Here, finally, is our gallery.


We, I mean John, spent most of a recent weekend planning and executing it. We are much more into music than art but have had a few pictures knocking around for ages, waiting for our house to be just perfect enough to put them up. We’ve realised with some sadness and brutality that it’s not going to happen for a while and that it’s no use saving things for best: better to enjoy them while one can. We had all these pictures just knocking around without a home so here thay are, happily installed in a gallery on our stairs.

Layzegennlemen, may I present our gallery, which started life, meticulously planned like this:



John took photos of the pictures to see how they would look positioned on the wall. This was great, and laudable and took ages, but placement was, in the end, a little more random.

The pictures are mainly just gathered haphazard-stylee because they moved us in some way.

Take, for instance, the two Chinese pictures on the left. The blue painting is a pastel I picked up on my first business trip to see Suzhou Copper Factory in 1989. I was charmed by this picture, thinking it an original, but later found several copies in markets all around China. The peacock pair is embroidery on silk and the four character phrase is an expression of marital fidelity. At the time I wasn’t married but desperate to be asked, to the extent that the subject was taboo lest I burst into tears. Hm. The things that aren’t said, eh? They found experssion in this picture.

Now, to the left of the embroidery is a picture taken from the Châtou bridge over the river Seine in Rueil Malmaison just west of Paris, where we lived for two years. This is where I took up running on the towpath three times a week and I have an excellent memory of doing star jumps on this bridge along to Ricky Martin on my first iPod shuffle, with the 9 year old Boywonder looking on, embarrassed and bemused.  The terrain was largely flat and the Seine would look different on any given day. No wonder it inspired the Impressionists to such an extent. Have a look at paintings by Renoir. He loved this spot too. My dad died exactly seven years ago today and John bought this as a sympathy present for me from an art market held on that bank there on the left where the boats are.

Underneath the Châtou Bridge is a photo of the Boywonder at 7 months old, before his first haircut, just as he started to talk. He hasn’t stopped since. To the right of him is one of Miss DD’s earliest masterpieces, painted in Kindergarten when she was 3 years old. When asked what it was she said, with complete precision, “Barbados.” We had made our first trip to the Caribbean that summer, partly to avoid the Golden Jubilee festivities.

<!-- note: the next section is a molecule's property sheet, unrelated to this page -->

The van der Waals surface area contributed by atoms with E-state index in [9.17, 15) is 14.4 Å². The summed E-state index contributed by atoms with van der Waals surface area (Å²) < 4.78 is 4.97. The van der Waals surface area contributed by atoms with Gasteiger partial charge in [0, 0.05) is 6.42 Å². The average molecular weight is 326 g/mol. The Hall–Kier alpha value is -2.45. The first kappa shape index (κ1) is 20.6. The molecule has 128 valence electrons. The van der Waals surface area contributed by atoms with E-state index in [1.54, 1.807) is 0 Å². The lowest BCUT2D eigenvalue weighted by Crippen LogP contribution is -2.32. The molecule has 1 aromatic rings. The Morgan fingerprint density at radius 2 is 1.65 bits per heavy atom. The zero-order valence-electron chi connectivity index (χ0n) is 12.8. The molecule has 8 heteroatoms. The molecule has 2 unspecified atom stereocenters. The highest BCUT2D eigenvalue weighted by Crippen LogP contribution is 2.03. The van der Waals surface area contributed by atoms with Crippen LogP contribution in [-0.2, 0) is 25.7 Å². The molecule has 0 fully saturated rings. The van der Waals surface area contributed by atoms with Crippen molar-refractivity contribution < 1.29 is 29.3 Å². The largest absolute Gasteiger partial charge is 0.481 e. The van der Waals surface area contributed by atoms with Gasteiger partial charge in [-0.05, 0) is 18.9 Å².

At the very bottom is a school photograph, the only one that includes both children. I have mixed feelings about this photo bcause it currently generates bitter-sweet feelings about their time at this school. My personal filters dictate that I can’t say any more about that here for the time being. I am hoping that time will fade the more painful experiences and emphasise the good ones.

Above and to the right of the school photo is a watercolour of Tuscany that we picked up on a visit to San Gimignano. I love the upright cypresses and the baked terracotta earth. Tuscany was expensive, however, and full of Germans and Brits, so I’m not sure how authentic our experience was, particularly when catering to the requirements of a 2 year old Boywonder.

Above Tuscany is one of the main prompts for finally installing this gallery, an evocative poster from @MrMarkFairhurst. I loved this picture when he tweeted it: it’s the combination of the Tour de France cyclists, with the evocative sauciness of the heels, the swishy skirt and stockings. Is she standing on a chair to get a better view of the competitors? Or are they just passing by unnoticed? And is her more pressing concern that bottle of wine she’s sharing with someone? Who is it? A husband? A lover? We shall never know.

Finally, we come to the original Hanne Ox oil painting of tulips I bought fro our local gallery wth probably the proceeds from my first invoice when I had my own consultancy business. We were trying to buy a house then, with which we had fallen in love and which we can actually see across the valley from our front windows. We were offered that house three times in total, probably as bait for the people who were dragging their feet with their mortgage. We lost the house and were devastated and I saw a disturbing abstract blue Hanne Ox, that reflected my desolation, evoking a tiny boat tossed on a turbulent sea. Sadly, as I ummed and ahhed over the price, that was sold and replaced by this friendly, cheerful tulip painting, which I can finally display.

I’m inordinately proud of our gallery and very grateful to John for his time and effort in planning and executing it.